In stark contrast to the accountant committed to aggressive marketing is the conventional partner ensconced in a comfortable position in a traditional firm.
She has an above-average income, a good home and a family of whom she would like to see more, not less. Her future seems secure, with the firm experiencing unspectacular but steady growth. Short of committing a serious misdemeanour, she is in very little danger of losing her position.
Having worked hard to achieve her partnership, she now regards it more or less as a tenure. Indeed, the ultimate goal during her training and early career years was a partnership that, once reached, provided lifelong security for her and her family. Occupying such a lofty and comfortable perch, why should she disrupt the routine work of servicing her client base to apply herself to marketing?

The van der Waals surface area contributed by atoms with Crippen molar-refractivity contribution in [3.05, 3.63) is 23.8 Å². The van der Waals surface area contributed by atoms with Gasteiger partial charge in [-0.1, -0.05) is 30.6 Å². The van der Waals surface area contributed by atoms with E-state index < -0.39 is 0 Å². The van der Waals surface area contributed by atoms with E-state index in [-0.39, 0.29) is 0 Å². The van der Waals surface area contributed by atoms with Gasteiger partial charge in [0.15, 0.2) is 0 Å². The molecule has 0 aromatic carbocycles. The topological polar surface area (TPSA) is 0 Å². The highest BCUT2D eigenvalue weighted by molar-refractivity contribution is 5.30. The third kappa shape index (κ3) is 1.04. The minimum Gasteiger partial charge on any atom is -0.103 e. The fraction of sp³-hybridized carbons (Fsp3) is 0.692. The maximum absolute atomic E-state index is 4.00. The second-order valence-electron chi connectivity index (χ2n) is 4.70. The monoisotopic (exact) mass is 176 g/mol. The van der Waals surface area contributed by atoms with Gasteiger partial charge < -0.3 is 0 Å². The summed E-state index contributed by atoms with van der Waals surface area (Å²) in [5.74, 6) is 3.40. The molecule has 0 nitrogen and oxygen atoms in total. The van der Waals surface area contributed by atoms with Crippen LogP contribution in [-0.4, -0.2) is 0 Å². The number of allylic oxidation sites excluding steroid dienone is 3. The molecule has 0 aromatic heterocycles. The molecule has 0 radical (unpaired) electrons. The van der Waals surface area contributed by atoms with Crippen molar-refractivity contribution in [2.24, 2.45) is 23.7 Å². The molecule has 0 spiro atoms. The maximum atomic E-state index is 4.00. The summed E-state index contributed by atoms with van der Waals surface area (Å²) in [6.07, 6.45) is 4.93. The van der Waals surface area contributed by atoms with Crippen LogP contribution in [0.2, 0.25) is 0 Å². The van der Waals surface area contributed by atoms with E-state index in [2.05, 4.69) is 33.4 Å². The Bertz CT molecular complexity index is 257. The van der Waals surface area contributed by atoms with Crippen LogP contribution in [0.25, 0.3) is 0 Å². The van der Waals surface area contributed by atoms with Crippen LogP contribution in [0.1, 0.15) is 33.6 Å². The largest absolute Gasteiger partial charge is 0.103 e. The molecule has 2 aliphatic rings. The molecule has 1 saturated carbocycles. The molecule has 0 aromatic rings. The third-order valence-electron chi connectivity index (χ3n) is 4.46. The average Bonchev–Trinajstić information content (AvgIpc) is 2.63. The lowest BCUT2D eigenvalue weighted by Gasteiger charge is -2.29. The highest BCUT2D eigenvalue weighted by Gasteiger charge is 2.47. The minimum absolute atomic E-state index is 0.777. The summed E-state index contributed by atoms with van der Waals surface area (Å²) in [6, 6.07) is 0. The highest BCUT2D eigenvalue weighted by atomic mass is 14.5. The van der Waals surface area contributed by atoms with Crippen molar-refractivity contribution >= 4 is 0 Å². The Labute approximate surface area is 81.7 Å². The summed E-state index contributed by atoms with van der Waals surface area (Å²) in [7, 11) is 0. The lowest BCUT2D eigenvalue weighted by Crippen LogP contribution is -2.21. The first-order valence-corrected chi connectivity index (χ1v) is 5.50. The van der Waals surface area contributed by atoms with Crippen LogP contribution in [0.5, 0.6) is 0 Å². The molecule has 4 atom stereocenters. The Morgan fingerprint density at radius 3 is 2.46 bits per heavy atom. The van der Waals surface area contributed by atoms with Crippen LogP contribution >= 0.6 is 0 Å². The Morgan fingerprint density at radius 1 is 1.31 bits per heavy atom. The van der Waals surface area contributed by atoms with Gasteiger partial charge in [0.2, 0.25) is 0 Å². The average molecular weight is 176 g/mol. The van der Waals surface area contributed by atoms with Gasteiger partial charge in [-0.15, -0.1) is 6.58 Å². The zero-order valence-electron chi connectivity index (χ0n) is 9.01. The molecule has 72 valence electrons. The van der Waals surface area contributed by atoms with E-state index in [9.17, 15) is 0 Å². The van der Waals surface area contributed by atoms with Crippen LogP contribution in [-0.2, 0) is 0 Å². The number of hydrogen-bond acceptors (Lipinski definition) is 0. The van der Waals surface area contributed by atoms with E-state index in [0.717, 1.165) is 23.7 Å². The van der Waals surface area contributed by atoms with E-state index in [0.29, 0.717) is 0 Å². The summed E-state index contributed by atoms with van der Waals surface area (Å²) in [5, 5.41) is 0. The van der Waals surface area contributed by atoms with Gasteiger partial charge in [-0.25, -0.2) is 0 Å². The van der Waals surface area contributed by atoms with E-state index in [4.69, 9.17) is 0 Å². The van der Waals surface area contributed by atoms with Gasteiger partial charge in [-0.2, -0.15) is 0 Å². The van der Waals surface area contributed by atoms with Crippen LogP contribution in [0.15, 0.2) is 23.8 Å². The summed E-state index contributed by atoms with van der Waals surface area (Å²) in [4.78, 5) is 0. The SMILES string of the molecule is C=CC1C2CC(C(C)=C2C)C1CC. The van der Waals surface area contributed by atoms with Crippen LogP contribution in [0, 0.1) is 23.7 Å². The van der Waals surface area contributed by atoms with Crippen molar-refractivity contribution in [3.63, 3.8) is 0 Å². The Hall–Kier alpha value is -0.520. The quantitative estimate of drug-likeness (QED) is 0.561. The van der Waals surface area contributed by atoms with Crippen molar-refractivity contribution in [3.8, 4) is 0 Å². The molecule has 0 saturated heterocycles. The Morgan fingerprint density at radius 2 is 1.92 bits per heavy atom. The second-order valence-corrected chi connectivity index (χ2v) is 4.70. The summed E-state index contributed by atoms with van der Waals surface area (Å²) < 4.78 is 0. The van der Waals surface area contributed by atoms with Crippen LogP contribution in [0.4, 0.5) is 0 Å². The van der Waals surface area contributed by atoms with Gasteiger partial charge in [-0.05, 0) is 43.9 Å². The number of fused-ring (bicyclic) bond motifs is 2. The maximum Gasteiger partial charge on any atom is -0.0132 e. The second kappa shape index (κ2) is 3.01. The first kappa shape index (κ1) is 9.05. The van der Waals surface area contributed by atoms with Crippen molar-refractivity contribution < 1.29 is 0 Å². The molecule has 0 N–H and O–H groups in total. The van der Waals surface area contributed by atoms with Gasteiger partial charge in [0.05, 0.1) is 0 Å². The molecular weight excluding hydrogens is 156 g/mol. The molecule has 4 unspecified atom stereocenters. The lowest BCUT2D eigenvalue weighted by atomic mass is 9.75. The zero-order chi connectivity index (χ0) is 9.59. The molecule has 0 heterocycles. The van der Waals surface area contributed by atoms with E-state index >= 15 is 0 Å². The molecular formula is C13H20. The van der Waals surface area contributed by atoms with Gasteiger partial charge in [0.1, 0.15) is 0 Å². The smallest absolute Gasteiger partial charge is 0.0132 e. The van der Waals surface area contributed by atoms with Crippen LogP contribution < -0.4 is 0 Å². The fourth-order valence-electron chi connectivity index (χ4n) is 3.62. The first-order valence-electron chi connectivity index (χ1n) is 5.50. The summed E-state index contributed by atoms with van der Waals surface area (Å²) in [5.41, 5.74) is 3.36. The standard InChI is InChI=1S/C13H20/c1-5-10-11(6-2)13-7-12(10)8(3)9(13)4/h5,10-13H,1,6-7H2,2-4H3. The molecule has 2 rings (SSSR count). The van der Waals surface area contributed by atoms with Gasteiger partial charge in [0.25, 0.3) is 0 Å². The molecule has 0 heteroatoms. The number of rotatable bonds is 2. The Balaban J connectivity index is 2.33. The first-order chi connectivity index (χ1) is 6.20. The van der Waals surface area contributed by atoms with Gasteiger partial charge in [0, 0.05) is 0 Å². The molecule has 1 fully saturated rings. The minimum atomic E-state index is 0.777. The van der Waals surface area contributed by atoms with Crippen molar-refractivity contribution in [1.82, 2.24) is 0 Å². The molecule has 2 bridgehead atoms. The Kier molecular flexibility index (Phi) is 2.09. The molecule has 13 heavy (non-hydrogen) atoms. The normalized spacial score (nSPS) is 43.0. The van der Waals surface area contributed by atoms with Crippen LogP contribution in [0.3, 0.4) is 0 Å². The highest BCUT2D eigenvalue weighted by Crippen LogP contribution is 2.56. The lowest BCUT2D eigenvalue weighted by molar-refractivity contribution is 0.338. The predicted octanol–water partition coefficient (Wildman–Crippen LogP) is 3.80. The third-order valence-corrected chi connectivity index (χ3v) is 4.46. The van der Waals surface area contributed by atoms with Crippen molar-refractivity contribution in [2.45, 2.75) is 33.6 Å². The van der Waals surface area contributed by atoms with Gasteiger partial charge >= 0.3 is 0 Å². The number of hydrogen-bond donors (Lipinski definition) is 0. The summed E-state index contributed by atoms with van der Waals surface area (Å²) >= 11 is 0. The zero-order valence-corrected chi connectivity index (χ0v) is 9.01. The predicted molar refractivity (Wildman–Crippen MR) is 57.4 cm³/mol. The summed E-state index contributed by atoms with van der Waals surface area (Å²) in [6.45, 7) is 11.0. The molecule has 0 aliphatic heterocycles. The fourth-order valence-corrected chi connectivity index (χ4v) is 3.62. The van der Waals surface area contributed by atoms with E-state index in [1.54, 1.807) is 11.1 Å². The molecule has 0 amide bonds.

Perhaps from time to time the subject of marketing is raised at partner meetings and she, like her colleagues, feels obliged to make an effort, but has little understanding or experience with the dynamics of marketing. Her efforts are, at best, half-hearted and almost certainly fruitless. She attends a few seminars, contributes an article to a local paper, and sends out a ‘direct mail’ letter to a few prospects, but does not follow through. When there is no apparent improvement in the bottom line as a result of these meagre efforts, she concludes that marketing does not work for professional firms and retreats to what she knows best: servicing her existing clients and relying upon ‘natural growth’.
Unfortunately for accountants like the conventional partner above, while this complacent attitude might have been appropriate in the past, times are changing and there are now forces at work within the profession that must be met head on with a solid commitment to professional marketing.